Jul 08, 2014
The major brain regions that support emotional processing include the limbic system – particularly the hippocampus, amygdala, and hypothalamus – and the prefrontal cortex, anterior cingulate cortex (ACC), nucleus accumbens, and insula. Technical note: there are two hippocampi, one in each hemisphere of the brain; the same for the two amygdalae, ACCs, and insulae. Following common practice, we’ll mainly use the singular form.
By the way, as an interesting evolutionary detail, the limbic system seems to have evolved from the olfactory (scent) neural circuitry in the brain developed by our ancient mammal ancestors, living around 180 million years ago. They seem to have used their advanced sense …
Jul 07, 2014
Alvin Barnes, Wall Street OTC: If there’s one mental practice that’s stood the test of time and rigorous laboratory tests, it’s meditation. Mindfulness meditation in particular has done a good job of proving itself effective in reducing stress and depression, improving attention and cognitive performance, and even increasing grey matter density in the brain.
According to a new study in Psychoneuroendocrinology, just a little mindfulness training goes a long way, at least when it comes to quieting the mind in stressful situations. And for most people beginning a meditation practice, that’s not a bad place to start.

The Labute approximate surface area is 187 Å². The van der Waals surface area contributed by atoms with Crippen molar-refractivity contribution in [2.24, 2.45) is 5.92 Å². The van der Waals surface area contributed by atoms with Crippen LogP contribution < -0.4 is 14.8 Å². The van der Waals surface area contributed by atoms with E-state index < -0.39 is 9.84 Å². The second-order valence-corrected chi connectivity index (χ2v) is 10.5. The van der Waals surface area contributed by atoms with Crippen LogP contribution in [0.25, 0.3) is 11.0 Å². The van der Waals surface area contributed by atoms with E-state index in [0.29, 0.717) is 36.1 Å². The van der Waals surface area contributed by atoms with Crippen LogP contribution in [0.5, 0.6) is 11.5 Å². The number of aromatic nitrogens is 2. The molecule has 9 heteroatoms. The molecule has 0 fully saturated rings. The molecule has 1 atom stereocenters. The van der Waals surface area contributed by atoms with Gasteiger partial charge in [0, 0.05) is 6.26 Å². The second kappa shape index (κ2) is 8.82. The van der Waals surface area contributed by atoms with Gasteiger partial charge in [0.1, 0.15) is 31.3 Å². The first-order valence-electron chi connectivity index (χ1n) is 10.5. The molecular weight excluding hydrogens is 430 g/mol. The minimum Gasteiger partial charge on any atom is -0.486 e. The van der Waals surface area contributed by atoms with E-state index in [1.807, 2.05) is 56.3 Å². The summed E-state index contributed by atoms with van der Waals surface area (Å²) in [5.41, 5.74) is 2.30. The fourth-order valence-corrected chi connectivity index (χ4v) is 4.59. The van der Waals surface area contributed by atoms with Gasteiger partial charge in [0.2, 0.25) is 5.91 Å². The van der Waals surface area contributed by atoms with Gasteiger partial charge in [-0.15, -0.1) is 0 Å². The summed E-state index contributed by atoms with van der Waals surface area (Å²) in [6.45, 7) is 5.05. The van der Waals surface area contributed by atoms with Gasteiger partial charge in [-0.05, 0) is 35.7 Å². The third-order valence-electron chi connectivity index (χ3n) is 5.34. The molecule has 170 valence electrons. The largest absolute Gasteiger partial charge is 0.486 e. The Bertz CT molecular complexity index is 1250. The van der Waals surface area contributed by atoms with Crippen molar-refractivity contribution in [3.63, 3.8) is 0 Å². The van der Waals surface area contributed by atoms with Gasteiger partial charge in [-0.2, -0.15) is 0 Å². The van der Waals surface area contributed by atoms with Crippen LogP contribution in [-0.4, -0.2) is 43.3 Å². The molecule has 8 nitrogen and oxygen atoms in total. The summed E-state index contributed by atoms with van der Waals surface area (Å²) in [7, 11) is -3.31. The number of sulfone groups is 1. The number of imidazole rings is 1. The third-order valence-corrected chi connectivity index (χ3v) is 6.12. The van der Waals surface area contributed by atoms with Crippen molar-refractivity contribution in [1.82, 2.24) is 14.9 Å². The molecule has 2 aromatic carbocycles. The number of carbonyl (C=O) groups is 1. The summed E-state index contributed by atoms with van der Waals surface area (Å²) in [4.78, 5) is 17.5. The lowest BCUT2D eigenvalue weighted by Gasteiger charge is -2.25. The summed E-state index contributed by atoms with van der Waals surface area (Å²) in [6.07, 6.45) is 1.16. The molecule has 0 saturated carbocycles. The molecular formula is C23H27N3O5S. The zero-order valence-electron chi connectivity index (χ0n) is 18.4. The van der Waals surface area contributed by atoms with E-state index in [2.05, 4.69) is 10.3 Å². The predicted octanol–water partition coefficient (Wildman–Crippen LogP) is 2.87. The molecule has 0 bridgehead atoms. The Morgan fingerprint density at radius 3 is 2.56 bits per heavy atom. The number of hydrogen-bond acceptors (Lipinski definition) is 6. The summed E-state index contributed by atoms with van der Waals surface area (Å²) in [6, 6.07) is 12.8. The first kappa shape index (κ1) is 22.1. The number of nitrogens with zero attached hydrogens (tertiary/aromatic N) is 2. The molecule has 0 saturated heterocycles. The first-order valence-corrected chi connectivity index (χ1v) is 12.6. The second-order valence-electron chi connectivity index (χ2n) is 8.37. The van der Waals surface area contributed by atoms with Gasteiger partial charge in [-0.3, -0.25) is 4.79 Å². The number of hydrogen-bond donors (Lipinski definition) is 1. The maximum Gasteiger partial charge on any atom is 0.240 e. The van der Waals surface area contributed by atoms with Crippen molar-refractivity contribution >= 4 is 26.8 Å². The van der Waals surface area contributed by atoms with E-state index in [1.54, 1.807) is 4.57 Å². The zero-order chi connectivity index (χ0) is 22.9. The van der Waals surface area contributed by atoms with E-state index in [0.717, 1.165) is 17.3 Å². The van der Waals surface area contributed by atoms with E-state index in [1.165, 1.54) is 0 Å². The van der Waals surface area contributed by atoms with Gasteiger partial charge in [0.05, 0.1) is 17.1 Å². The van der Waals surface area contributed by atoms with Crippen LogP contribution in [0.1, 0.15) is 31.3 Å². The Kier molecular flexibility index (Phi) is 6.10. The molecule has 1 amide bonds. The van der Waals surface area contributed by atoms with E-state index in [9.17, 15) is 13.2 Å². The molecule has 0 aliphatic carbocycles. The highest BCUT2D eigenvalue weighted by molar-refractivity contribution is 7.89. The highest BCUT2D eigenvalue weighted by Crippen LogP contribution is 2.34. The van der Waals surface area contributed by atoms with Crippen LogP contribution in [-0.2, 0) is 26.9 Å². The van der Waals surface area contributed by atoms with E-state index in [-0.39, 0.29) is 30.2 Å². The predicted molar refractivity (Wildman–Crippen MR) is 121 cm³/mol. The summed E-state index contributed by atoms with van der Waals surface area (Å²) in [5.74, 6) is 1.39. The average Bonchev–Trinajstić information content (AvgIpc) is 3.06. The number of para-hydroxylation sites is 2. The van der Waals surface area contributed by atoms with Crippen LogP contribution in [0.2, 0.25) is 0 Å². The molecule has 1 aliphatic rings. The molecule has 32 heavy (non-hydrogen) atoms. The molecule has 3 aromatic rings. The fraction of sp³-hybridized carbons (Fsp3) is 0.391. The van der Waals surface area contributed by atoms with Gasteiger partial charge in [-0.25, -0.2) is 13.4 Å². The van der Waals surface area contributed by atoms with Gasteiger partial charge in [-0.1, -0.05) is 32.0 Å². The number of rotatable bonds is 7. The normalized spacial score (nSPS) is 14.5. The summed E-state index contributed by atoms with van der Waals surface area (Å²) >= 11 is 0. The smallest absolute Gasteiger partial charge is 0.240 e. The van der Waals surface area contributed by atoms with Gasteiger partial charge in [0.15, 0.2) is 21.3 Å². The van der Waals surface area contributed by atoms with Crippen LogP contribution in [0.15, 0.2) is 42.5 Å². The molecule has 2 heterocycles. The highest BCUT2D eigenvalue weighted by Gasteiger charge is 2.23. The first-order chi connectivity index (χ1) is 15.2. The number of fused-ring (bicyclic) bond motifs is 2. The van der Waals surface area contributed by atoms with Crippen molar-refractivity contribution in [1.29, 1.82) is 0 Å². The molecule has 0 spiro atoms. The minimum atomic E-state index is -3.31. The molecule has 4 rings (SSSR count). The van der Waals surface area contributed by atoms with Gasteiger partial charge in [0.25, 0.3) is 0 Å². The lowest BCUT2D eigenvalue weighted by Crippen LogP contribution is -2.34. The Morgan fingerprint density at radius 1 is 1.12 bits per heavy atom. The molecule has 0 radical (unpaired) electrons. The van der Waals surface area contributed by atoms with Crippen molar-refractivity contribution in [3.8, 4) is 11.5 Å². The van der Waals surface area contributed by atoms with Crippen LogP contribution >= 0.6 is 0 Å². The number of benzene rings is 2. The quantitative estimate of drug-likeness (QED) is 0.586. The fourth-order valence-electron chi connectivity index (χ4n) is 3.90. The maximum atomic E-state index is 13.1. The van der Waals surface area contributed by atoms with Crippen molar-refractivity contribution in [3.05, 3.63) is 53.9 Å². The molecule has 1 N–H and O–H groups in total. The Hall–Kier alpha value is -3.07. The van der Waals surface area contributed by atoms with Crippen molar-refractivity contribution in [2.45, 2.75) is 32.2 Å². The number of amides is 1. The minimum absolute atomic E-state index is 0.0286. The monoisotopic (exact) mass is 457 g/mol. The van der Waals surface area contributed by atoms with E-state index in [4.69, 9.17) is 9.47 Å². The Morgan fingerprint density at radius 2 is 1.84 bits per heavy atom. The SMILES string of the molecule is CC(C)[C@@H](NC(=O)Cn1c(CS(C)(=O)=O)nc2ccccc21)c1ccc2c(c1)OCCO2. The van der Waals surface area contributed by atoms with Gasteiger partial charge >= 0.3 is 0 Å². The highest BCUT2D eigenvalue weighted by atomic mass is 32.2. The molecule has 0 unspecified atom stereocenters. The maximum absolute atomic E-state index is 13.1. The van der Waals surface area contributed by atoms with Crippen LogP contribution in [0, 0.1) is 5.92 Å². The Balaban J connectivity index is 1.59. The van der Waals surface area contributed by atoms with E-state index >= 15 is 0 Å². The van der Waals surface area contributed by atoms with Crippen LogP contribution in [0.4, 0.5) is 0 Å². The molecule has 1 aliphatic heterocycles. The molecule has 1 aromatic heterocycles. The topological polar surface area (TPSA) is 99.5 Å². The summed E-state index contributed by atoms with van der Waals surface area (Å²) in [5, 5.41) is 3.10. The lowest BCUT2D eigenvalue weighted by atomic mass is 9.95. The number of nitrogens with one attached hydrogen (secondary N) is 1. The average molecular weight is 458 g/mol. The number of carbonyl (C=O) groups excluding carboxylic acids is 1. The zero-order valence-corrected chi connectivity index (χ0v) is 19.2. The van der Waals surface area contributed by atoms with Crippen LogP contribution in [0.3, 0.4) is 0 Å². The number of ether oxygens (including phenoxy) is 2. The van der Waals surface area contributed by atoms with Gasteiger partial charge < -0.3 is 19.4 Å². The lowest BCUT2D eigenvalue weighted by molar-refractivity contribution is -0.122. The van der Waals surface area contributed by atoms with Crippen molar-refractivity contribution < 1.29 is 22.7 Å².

Mindfulness has been described by Jon …
Jul 03, 2014
HCOnline: We’ve all done it. In a fit of fury or just plain annoyance, we’ve hastily typed a snarky email to a colleague and hit ‘send’ – without first thinking of the repercussions.
It’s known as action addiction – often when things happen we want to fix it, immediately. There’s even a neurological incentive to do so – we get a hit of dopamine from feeling like we’ve taken quick, decisive action.
It’s human nature to act before thinking, right? It is, but it doesn’t necessarily have to be. The concept of mindfulness is not new – in fact as a concept it …
Jul 03, 2014
Rohan Dixit is a former neuroscience researcher who studied meditation and the brain at Harvard and Stanford University. He also spent a year measuring the brainwaves of meditating monks in the Himayalas, which is nice work if you can get it.
Rohan has a fascinating project that he’s Kickstarting at the moment. It’s called the Lotus and it’s essentially a hand-made brass flower that blooms with your mind.
The Lotus responds to your brainwaves through a supported brain-sensing headset, which is hooked up to a smartphone app. When the headset detects that you’re calm and relaxed, the flower blooms and begins cycling through colors.
The Lotus gradually closes and slowly changes colors when it’s time …
Jul 02, 2014
Sara Bliss, Yahoo!: There’s a particular buzz around meditation right now, probably a direct result of more than half of working American adults being seriously concerned about their stress levels. Studies—and history—have shown that regular practice can reduce stress, lower blood pressure, and keep depression and anxiety at bay. If you’re more concerned with the external effects of stress, how’s this: regular meditation might even make you look younger. Recent studies show that long-term practice changes your body on a cellular level that might actually slow down aging. Vedic Meditation instructor Charlie Knoles says, “People are spending a fortune on anti-wrinkle creams even …